Shimazu Yoshihisa (February 9, 1533 – March 5, 1611)
Shimazu Yoshihisa was daimyo of Satsuma Province and the eldest son of Shimazu Takahisa. Yoshihisa is seen as one of the greatest leaders of his time, rising from lands in Kagoshima, southern Kyushu to almost conquering all of Kyushu on his own. He was married to his own aunt, and after her death, he married the daughter of Tanegashima Tokitaka, another of his relatives.
As the 18thhead of Shimazu clan, he lead his brothers Yoshihiro, Toshihisa, and Iehisa, in the unification of Kyūshu. By the mid 1580s, the Shimazu clan controlled most of Kyushu, until Toyotomi Hideyoshi made his bid to claim the island with over 200,000 samurai, and the Shimazu were forced back and mostly defeated. Yoshihisa surrendered becoming a Buddhist priest, and spending his final years composing poetry.
Yoshihisa was once invited to visit Tokugawa Ieyasu in Fushimi Castle, where he was asked to give a lecture on his successes in Kyushu. Yoshihisa is said to have explained “My 3 younger brothers united, and their samurai fought so well I didn’t have to fight. I simply waited at home for news of their victories. ” Impressed, Ieyasu told his samurai that “This is how a General should fight wars. Letting those under him do their best.”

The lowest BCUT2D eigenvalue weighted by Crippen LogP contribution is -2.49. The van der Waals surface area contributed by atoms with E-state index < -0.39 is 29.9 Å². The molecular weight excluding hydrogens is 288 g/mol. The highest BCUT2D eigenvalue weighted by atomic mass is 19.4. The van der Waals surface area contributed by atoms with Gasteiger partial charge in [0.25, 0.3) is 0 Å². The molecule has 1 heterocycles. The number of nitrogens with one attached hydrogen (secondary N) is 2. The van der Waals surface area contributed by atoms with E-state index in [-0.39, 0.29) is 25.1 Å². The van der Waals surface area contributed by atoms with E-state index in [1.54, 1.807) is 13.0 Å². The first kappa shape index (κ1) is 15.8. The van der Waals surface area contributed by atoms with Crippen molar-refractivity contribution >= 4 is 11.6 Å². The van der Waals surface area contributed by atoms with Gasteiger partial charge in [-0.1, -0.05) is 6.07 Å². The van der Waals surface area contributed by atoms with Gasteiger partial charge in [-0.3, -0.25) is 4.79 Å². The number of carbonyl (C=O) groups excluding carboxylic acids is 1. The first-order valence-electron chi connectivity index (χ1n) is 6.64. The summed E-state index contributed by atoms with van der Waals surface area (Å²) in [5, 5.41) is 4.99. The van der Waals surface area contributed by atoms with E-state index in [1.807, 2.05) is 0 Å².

Wooden sculpture of Shimazu Yoshihisa
Ieyasu was also touched by the warlords’ humility, and understood well the reasoning behind allowing his allies to commence the initial skirmishes, and achieve the bulk of the preparations before his arrival. It is the same with businesses these days. A manager or company president should allow those below them to get on with their jobs and do their best without interference. If credit and praise goes to the men in the field, they become motivated, and respect their leader. That is the secret to success.
Yoshihisa diedfollowing a short illness on March 5, 1611、aged 78.